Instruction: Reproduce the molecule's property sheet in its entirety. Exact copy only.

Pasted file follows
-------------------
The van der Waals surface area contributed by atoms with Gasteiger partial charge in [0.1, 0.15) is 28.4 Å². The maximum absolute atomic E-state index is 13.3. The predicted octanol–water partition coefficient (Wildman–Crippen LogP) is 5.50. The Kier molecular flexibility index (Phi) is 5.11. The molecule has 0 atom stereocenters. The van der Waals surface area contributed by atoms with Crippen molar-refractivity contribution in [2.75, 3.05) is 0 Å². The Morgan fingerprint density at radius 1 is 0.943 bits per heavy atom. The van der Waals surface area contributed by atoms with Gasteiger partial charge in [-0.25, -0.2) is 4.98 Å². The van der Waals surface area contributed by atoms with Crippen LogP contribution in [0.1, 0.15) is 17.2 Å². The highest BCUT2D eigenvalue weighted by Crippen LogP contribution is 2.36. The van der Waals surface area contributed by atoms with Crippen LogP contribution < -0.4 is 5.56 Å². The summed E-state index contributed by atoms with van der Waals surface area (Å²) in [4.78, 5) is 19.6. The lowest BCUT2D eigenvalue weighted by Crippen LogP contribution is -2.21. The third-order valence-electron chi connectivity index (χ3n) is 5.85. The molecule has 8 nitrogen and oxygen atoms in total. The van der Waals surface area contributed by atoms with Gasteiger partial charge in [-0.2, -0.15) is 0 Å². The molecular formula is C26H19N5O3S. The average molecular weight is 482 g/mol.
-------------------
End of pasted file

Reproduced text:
The van der Waals surface area contributed by atoms with Gasteiger partial charge in [0.1, 0.15) is 28.4 Å². The maximum absolute atomic E-state index is 13.3. The predicted octanol–water partition coefficient (Wildman–Crippen LogP) is 5.50. The Kier molecular flexibility index (Phi) is 5.11. The molecule has 0 atom stereocenters. The van der Waals surface area contributed by atoms with Crippen molar-refractivity contribution in [2.75, 3.05) is 0 Å². The Morgan fingerprint density at radius 1 is 0.943 bits per heavy atom. The van der Waals surface area contributed by atoms with Gasteiger partial charge in [-0.25, -0.2) is 4.98 Å². The van der Waals surface area contributed by atoms with Crippen LogP contribution in [0.1, 0.15) is 17.2 Å². The highest BCUT2D eigenvalue weighted by Crippen LogP contribution is 2.36. The van der Waals surface area contributed by atoms with Crippen LogP contribution < -0.4 is 5.56 Å². The summed E-state index contributed by atoms with van der Waals surface area (Å²) in [4.78, 5) is 19.6. The lowest BCUT2D eigenvalue weighted by Crippen LogP contribution is -2.21. The third-order valence-electron chi connectivity index (χ3n) is 5.85. The molecule has 8 nitrogen and oxygen atoms in total. The van der Waals surface area contributed by atoms with Gasteiger partial charge in [-0.2, -0.15) is 0 Å². The molecular formula is C26H19N5O3S. The average molecular weight is 482 g/mol.